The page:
The List:

Foods: Bread, Rice, Canned Food, Veggies, Fruits, Cheese, Soy Milk, Juice, …
Soaps: Cleaners, Toothpaste, detergents, …
Paper: Books, Notes, Art, Photos, Letters, Mailings, …
Bags: Grocer, Garbage (Plastic.Paper), …
Electricity:
Containers: Beer Bottles, Milk Cartons, Juice Bottles, Jelly/Dressing Containers, Steel Cans, …
Water: Drinking, Cleaning, Yard, Cooler, …
Wood: Building, Furnituer, Skateboards, …
Petrol: Gasoline, Motor Oil, …
Fabric: Clothes, Bags, Furniture, …
Metal: Pipes, Tools, Nails, Pots & Pans, This Pen, Electronics, …

This list is infinite. As you can see a list like this would be impossible to complete, however it’s a good start in thinking about consumption and the degree to which we consume and perhaps steering life into a spiral toward simplicity and Winnie the Pooh. Everything that I am surrounded by is being ‘consumed.’ The table I sit at uses and removed a resource from the earth, the pen in my hand, the coffee, the filter, the glass, the electricity, the tile, the ink on the cover of the metal spiral paper filled plastic wrapped notebook full of notes in graphite from my plastic mechanical pencil sold in a package of ink covered paper and plastic shrink wrap on a metal hanger attached to a plastic display set on top of carpeting glued to the concrete floor of the building built of bricks and mortar and metal from aluminum scaffolding transported by a Dodge truck on rubber tires fueled by diesel from a rubber hose out of a steel tank buried in the ground from where the coal and zinc and aluminum and iron and elements for our world came… if I sat long enough I could kill myself without even ending my sentence.
Further, by consuming any one resource I prevent someone else from consuming that particular unit and force them to search out and consume an alternative (whether identical or a substitute) increasing the overall level of consumption regionally, nationally, globally. Good, Bad, it just is… and that’s what I’m trying to explore. Further, I’d like to take the stance that there is such a thing as ‘over consumption.’ Consuming more than is necessary – not more than is needed, but necessary. In many cases I believe it is possible to maintain one’s ‘needs’ at a certain level while making efficient decisions on behavior which minimizes your consumption. Such decisions obviously incorporate the 3 R’s (Reduce, Reuse, Recycle) but also may include the application of basic economic ideas if R.R.R is just too liberal for you. So I posed these questions to the empty space approximately one half meeter above my head, right there in the vacancy and just far enough away so that if I turn and look up at it I can focus on the details.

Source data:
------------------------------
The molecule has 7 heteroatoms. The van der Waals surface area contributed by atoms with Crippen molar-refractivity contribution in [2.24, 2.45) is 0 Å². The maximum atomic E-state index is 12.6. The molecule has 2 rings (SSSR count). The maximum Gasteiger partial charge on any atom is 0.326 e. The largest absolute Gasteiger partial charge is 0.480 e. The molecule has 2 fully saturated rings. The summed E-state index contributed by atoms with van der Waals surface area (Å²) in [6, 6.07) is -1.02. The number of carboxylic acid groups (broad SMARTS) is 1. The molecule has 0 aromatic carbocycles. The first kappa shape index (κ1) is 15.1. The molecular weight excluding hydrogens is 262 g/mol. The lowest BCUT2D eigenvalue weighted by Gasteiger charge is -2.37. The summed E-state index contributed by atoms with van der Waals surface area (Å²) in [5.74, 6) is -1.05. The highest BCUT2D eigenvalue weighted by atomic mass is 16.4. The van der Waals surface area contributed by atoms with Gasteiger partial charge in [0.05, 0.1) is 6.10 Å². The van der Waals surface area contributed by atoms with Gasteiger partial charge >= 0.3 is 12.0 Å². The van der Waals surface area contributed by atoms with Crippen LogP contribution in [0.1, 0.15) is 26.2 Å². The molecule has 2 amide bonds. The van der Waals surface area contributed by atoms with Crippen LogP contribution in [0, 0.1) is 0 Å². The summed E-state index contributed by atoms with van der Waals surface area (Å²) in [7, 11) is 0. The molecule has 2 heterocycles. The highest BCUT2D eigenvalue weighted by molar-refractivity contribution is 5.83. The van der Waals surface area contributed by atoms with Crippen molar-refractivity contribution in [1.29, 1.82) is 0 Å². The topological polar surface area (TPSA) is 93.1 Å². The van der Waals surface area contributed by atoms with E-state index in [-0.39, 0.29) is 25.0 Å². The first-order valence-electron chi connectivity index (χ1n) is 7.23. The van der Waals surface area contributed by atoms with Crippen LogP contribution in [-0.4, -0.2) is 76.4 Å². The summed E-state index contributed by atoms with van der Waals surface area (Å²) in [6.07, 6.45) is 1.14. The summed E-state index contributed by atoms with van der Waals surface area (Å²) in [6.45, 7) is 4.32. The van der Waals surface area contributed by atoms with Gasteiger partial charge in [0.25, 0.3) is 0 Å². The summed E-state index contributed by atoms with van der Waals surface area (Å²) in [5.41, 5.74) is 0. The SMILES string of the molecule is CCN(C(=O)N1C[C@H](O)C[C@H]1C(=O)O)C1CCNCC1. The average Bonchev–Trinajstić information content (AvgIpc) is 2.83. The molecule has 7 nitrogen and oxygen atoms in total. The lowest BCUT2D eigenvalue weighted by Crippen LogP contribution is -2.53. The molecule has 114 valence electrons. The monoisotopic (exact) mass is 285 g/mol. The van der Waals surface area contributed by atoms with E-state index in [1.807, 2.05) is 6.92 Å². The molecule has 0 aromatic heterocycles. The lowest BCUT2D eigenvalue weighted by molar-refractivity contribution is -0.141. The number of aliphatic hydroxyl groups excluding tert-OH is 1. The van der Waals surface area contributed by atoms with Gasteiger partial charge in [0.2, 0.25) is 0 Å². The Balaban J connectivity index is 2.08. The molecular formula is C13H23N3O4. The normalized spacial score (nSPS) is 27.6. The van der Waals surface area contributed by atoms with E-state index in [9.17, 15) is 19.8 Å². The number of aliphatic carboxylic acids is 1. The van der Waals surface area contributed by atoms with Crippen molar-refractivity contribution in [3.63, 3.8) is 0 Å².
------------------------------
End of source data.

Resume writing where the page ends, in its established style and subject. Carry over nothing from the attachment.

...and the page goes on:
I pose this method and these questions.

Identify. What do I consume (Macro: What did I buy today? Micro: What did I use today?)
Value. How much is what I consume worth?
Prioritize. What consumption is most important?
Budget. How much consumption can I afford?
Allocate. Where will I limit myself? Where do I delineate between superfluous and necessary?
Observe. In making changes, did I achieve the desired degree of consumption?

While this process may yield very simplistic results or a highly complex and never ending matrix of tables and understanding, I’ve got to offer a start, a beginning – with no beginning there can be no end – so let’s start thinking about consumption and then moving toward limiting it, or at least seeking insight, asking more questions, and exploring our current understanding, taking a second to look straight up and dissect that never ending sentence into bits. Into a size which is able to be consumed it’s self – for thoughts are infinitely renewable, individual, and valuable only when consumed.

Be provoked and explore life lived… Or… Drink More Beer, but bring your own mug next time.